Lockheed Martin hit, but not breached, with Adobe zero-day
Attackers attempted to leverage a recently disclosed Adobe Reader zero-day vulnerability to infiltrate Lockheed Martin, among other companies.
Adobe earlier this week warned about the critical flaw, which is being exploited in limited and targeted attacks against Adobe Reader 9.x on Windows. The software maker is working on an emergency fix, to be released next week.
Lockheed appears to be among the first to spot the bug because the Adobe advisory credits the company's computer emergency response team with reporting the issue to Adobe.
The defense contractor regularly identifies and blocks malware attempting to exploit bugs in Reader and other applications, Jennifer Whitlow, a spokeswoman at Lockheed Martin, said in a statement sent to SCMagazineUS.com on Thursday.
“To be clear, there was no breach or intrusion of any kind in this instance,” Whitlow said. “Our systems blocked any access by the adversary, and Lockheed Martin information systems remain secure.”
Lockheed, though, isn't the only organization to be targeted by an exploit that takes advantage of the vulnerability. Security firm Symantec said attackers leveraged the bug in malicious emails sent on Nov. 1 and 5. The messages attempted to infect computers with the Sykipot trojan, a piece of malware that opens a backdoor on target machines.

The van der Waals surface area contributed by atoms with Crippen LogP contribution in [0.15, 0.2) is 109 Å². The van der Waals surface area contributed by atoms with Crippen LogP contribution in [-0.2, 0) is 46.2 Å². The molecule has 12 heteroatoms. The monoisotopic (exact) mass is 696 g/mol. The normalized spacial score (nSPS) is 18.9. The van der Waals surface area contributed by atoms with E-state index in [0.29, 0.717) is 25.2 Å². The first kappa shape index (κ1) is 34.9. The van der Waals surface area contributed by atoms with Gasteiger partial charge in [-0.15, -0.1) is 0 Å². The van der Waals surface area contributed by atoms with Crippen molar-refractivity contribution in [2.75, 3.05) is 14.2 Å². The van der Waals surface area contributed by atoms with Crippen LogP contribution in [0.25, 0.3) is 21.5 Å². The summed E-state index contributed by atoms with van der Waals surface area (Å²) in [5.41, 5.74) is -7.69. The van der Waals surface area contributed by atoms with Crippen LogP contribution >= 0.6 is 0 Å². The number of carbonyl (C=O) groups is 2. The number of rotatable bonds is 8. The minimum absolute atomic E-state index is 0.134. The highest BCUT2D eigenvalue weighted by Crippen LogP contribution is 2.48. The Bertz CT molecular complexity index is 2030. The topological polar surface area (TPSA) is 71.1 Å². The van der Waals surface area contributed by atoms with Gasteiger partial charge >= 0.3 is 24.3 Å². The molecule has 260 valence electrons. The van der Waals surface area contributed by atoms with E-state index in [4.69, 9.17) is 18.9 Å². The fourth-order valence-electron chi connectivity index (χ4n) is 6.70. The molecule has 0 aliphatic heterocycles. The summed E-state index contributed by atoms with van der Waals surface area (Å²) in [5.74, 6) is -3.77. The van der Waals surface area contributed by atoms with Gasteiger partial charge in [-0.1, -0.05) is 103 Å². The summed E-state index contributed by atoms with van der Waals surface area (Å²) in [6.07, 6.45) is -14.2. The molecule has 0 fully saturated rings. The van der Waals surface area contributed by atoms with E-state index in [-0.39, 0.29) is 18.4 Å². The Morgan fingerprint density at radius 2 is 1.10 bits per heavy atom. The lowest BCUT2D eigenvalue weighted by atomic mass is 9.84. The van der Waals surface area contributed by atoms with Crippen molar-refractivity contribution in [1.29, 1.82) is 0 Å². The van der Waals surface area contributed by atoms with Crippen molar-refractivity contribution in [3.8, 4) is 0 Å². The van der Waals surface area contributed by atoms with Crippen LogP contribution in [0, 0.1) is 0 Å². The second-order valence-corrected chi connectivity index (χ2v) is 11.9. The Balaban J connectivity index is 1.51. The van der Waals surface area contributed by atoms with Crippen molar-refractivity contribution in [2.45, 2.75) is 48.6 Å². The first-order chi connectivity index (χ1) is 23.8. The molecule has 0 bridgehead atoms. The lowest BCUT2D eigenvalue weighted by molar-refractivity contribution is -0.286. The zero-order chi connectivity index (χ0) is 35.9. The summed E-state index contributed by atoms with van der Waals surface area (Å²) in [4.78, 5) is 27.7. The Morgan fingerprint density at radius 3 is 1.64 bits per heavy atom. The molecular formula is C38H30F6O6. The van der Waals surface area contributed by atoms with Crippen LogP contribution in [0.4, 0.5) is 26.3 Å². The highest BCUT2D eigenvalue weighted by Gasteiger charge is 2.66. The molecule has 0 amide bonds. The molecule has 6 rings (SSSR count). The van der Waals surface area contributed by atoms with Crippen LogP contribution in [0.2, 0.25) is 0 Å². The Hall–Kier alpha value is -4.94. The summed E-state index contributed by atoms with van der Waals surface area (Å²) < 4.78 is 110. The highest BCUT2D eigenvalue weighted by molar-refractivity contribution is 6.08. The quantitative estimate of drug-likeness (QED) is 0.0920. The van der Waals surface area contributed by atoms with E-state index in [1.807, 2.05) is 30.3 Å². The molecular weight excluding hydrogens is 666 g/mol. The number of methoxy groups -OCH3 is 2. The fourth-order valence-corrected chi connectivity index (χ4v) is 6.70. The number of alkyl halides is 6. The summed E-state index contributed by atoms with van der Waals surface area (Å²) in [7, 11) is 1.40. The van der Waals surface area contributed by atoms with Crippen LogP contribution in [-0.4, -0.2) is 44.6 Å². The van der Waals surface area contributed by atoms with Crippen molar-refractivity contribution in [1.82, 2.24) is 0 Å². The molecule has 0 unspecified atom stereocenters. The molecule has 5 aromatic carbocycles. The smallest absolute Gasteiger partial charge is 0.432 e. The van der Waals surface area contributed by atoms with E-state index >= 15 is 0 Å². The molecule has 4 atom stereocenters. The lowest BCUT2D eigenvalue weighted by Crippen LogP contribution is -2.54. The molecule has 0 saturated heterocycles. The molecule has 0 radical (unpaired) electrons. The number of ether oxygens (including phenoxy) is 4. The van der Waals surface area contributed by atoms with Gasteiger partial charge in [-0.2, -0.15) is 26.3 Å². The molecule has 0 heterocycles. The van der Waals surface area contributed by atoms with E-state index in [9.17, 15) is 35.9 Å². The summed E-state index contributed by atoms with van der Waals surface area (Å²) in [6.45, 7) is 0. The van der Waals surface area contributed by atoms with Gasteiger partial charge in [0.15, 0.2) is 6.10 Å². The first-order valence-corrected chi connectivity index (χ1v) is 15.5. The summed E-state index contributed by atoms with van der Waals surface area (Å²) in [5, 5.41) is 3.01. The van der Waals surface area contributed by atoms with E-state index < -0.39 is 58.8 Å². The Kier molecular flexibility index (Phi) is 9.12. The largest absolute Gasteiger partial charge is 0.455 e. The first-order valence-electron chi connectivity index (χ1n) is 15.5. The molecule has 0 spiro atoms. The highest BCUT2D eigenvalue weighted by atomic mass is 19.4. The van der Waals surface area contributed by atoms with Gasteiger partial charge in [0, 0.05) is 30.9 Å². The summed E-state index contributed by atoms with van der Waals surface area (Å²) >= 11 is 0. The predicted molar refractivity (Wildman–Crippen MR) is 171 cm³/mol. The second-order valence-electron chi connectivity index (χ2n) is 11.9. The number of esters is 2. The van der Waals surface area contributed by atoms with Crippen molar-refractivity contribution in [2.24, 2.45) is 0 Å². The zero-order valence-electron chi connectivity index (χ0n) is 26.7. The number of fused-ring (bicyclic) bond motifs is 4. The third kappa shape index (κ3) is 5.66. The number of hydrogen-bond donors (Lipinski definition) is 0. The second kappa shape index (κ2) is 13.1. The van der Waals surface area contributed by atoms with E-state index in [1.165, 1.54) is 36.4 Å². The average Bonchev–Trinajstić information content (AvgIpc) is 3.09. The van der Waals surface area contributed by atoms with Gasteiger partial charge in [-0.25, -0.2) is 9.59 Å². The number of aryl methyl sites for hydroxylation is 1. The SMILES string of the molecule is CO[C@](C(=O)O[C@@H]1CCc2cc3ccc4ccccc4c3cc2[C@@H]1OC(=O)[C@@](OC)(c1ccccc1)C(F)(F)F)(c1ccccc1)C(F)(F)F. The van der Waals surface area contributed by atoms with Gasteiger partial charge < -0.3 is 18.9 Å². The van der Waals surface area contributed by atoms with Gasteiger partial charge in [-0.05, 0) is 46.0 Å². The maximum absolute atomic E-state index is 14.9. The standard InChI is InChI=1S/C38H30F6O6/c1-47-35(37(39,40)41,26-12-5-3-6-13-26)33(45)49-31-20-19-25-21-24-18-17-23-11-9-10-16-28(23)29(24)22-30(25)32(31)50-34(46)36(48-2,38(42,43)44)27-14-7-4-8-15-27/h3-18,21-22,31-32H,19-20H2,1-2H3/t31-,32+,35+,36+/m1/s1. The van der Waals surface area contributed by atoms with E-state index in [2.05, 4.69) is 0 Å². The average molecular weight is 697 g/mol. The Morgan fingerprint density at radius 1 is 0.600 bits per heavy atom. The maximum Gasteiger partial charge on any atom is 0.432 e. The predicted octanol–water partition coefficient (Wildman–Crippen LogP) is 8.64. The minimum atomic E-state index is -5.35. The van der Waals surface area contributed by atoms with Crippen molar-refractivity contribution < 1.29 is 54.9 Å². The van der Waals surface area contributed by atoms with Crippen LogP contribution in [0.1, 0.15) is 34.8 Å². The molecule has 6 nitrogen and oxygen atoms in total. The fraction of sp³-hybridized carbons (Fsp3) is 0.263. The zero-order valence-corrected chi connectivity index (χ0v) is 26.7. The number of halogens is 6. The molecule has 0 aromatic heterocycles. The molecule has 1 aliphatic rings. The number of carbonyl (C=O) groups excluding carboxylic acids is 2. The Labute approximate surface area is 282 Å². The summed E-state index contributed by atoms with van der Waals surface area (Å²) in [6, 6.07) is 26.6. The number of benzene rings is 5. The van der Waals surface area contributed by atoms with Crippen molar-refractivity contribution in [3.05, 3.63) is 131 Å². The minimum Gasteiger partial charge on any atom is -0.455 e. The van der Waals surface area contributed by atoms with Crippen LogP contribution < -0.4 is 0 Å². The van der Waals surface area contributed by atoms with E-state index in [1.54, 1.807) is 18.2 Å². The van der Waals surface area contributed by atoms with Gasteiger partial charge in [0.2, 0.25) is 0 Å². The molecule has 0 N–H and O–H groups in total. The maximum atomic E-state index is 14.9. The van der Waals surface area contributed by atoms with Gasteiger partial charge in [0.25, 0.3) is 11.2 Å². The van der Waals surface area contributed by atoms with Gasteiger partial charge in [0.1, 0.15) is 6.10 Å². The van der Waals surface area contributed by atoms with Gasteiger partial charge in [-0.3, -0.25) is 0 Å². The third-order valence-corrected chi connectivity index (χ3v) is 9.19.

The emails, which contained subject lines related to a 2012 contract guide, instructed recipients to open an attached file to view a new guide containing an updated policy for awarding contractors, Stephen Doherty, security response engineer at Symantec, said in a blog post Wednesday. Symantec posted a screen shot of the message, but blurred the name of the target company.
Independent security researcher Brandon Dixon also discovered a malicious PDF attempting to exploit the flaw. The rigged file was disguised as an employee satisfaction survey for employees of the defense contractor ManTech.
The bug affects Adobe Reader and Acrobat X (10.1.1) and earlier 10.x versions for Windows and Mac, as well as Adobe Reader and Acrobat 9.4.6, and earlier 9.x versions for Windows, Mac and UNIX.
Adobe expects to fix the issue sometime next week in Reader and Acrobat version 9. However, because the bug is mitigated by the Protected View functionality, the company plans to wait until Jan. 10 to patch Reader and Acrobat X, its most current version. Jan. 10 is the scheduled date of Adobe's next quarterly security update.